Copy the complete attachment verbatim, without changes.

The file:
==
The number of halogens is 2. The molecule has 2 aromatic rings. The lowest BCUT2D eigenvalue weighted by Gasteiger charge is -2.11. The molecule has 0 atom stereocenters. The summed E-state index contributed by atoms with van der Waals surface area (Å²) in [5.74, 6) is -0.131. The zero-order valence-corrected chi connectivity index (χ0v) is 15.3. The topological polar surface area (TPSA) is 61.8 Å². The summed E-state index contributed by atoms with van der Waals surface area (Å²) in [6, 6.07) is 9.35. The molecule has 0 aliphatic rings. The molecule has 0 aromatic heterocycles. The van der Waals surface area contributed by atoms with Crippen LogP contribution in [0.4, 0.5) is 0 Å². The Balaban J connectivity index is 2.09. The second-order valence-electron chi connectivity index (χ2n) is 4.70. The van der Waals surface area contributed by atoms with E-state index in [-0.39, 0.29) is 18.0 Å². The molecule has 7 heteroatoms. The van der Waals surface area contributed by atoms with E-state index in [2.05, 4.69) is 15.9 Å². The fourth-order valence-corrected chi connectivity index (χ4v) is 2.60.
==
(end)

The number of halogens is 2. The molecule has 2 aromatic rings. The lowest BCUT2D eigenvalue weighted by Gasteiger charge is -2.11. The molecule has 0 atom stereocenters. The summed E-state index contributed by atoms with van der Waals surface area (Å²) in [5.74, 6) is -0.131. The zero-order valence-corrected chi connectivity index (χ0v) is 15.3. The topological polar surface area (TPSA) is 61.8 Å². The summed E-state index contributed by atoms with van der Waals surface area (Å²) in [6, 6.07) is 9.35. The molecule has 0 aliphatic rings. The molecule has 0 aromatic heterocycles. The van der Waals surface area contributed by atoms with Crippen LogP contribution in [0.4, 0.5) is 0 Å². The Balaban J connectivity index is 2.09. The second-order valence-electron chi connectivity index (χ2n) is 4.70. The van der Waals surface area contributed by atoms with E-state index in [-0.39, 0.29) is 18.0 Å². The molecule has 7 heteroatoms. The van der Waals surface area contributed by atoms with E-state index in [2.05, 4.69) is 15.9 Å². The fourth-order valence-corrected chi connectivity index (χ4v) is 2.60.